Animation's unofficial guild ASIFA forecasts Oscar

Space considerations are the primary reason this year’s Annie Awards are changing locations from Glendale’s Alex Theater to UCLA’s Royce Hall, although there’s no denying that the 35-year-old animation honors’ growing influence on the Academy could also have something to do with it.

Awarded annually by ASIFA-Hollywood, a 4,000-member organization composed of animation professionals and enthusiasts, the kudofest awards the toons that resonate most with the animation community itself. In the last six years, it has accurately predicted five of the pics to win the Oscar animated feature prize.

So, while winning Annies doesn’t necessarily translate into bigger box office, the awards have earned a place in the bigger race.

“As the Annie Awards have become higher profile over the years, I think the studios are more interested in spending time, effort and money to influence the vote and campaign,” says ASIFA-Hollywood prexy Antran Manoogian, who confirms the move to an Oscar-friendly date was by design. He likens the Annies to the Screen Actors Guild Awards in terms of impact, which doesn’t bode well for Annie also-rans “Shrek the Third” and “Meet the Robinsons.”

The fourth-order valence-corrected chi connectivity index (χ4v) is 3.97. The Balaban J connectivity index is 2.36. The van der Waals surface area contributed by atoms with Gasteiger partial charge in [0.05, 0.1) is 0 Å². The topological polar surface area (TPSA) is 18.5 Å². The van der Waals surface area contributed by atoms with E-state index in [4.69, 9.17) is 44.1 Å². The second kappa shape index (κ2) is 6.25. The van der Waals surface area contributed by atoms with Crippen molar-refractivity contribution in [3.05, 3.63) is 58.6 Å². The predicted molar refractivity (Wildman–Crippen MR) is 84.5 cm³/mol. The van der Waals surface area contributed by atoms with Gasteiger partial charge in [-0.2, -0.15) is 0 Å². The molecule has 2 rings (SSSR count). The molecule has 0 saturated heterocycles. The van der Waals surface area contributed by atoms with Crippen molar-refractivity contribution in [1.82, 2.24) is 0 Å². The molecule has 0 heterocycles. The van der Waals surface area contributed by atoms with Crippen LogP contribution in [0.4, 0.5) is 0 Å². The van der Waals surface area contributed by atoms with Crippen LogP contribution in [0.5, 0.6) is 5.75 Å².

Given the Annies’ track record, it seems safe to assume the Academy’s picks for its three animated feature slots (based on the number of qualifying films submitted) will represent a subset of the five nominees in the Annies’ equivalent category: “Bee Movie,” “Persepolis,” “Ratatouille,” “Surf’s Up” and “The Simpsons Movie.” The effective front-runner is Pixar’s “Ratatouille,” which leads the org’s nominations with 13, snagging nods in everything from voice acting to storyboards.

However, the animation community might have made its biggest statement by all but overlooking Robert Zemeckis’ motion-capture “Beowulf,” giving it just one nomination — for production design.

“A lot of animators consider it not really animation, even though the Academy of Motion Picture Arts & Science allows it to be an animated film for awards purposes,” says Steve Hullett, who pens the TAG blog for the Animation Guild.

Adds Tom Sito, president emeritus of the Animation Guild, and ASIFA vice president: “I think that the people (involved with) ‘Beowulf’ have gone out of the way to say, ‘It’s not an animated film. This is better than character animation.’ So how does that make the character animators feel?”

But “Beowulf” may have better luck with the Academy, since the film also boasts a director primarily known for his live-action work (after all, the Annies picked “Cars” over the George Miller-helmed “Happy Feet” last year, but the Academy went the other way).

“This is the industry’s award,” says Manoogian, who insists the Annie is still animation’s highest honor. “It’s like the community has come together and decided what it considers to be the best in animation.”

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